By Michael McGibney Whelan
It’s a word that shrugs its
Shoulders throws the whole shebang
Overboard yet doesn’t actually abandon ship
Tolerates a stupidity by dethroning it
Knows what doesn’t really matter
And so it carries pins to prick
Pompous balloons and
When told they don’t
Serve wry bread
Rolls its eyes
Michael Whelan is the author of the poetry collection After God. His work has appeared in The Best American Poetry Blog, The Washington Post, The Boston Globe, The Los Angeles Times, The Galway Review, and Little Patuxent Review among others.
By May Hem
I never cared much for statistics
until you were one of them.
Now I scan them for patterns
to find significant factors
and probabilities of effect size
but only that outlier
hints that you were ever there
and the effect measurable
only in the absence at my side.
As usual, my back is to the restaurant’s kitchen door, a lone diner always parked in some out-of-the-way location as though I might, if seated amongst them, infect the other patrons with the “friendless” virus. Yet, as I glance across the thick-carpeted room I’m sad for the couple, long married, who no longer speak, for the parents attempting to rein in a disruptive child or get a sullen teen to eat. I celebrate young lovers and blindly happy newlyweds. No, I do not dine alone. Life’s comedy and drama unfolds before me, and I am content.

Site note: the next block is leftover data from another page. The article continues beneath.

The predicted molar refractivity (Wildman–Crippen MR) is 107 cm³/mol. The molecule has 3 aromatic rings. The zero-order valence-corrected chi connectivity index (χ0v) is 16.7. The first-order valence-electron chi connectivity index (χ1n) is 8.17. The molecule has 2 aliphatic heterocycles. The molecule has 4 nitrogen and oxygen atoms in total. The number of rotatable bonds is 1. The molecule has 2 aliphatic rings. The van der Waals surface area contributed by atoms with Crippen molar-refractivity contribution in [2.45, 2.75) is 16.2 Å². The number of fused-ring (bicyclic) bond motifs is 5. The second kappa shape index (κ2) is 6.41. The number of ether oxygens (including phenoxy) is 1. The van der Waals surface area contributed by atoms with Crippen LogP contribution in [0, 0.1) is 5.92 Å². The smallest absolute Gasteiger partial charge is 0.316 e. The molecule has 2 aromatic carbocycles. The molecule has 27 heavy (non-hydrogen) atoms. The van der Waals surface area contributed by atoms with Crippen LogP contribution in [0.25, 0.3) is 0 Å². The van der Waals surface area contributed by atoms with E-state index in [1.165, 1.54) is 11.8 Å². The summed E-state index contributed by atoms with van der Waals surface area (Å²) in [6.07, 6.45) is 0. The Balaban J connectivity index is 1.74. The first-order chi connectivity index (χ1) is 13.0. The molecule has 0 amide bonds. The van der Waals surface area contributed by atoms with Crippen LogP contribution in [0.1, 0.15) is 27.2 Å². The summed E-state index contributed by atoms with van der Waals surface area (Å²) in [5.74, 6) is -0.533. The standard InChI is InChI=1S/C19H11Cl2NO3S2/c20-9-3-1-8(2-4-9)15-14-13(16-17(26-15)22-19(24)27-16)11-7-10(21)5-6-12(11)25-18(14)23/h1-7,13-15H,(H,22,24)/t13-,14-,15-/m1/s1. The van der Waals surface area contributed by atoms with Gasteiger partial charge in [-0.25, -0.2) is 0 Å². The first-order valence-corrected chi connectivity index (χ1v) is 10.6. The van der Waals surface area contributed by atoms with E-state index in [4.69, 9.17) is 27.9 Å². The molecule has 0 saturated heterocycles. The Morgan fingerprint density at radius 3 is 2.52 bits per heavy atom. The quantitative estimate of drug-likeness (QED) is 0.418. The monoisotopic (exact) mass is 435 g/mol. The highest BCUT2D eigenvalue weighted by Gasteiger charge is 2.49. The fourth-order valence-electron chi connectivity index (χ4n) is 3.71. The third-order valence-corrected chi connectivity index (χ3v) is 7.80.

By Benjamin Davis
Once upon a time a man named Ingvar sold his soul.
When his debt came due he asked the devil if he could buy back his soul.
The Devil said, “for 1,000,000 years of labor.”
Ingvar asked if he could transfer the debt.
The Devil said, “only to willing souls.”
And so IKEA was born.
By Jan Kaneen
It’s not been ‘left,’ it’s deliberate. There’s no point in ‘making’ something you’re going to unmake the minute you use it. And you can’t ‘stain’ black sheets. Black’s an absence of colour. You can’t ‘stain’ something that’s not there. And ‘caked-on’s’ downright melodramatic. It’s just a bit spattered that’s all – dried-on at most. And mould’s the opposite of ‘filth’ actually, specially on bread. In the olden-days, they used to make it into moultices or poultices or something, to treat infection. And anyway, Mother, you shouldn’t even be in my bedroom, it’s my space, my mould, my ‘mess,’ not yours.
By David Cook
“Where the hell have you been?” she yelled. “You walked out of that door months ago and I haven’t seen you since. No one has! You could have been dead in a ditch for all I knew. And now you waltz back in here and expect me to take you back like nothing’s happened? Is that what you think? I’ve been going out of my mind with worry!”
“Meow,” he replied, and rubbed himself against her ankles.
David Cook’s stories have appeared in the National Flash Fiction Anthology, Spelk, Ghost Parachute and more.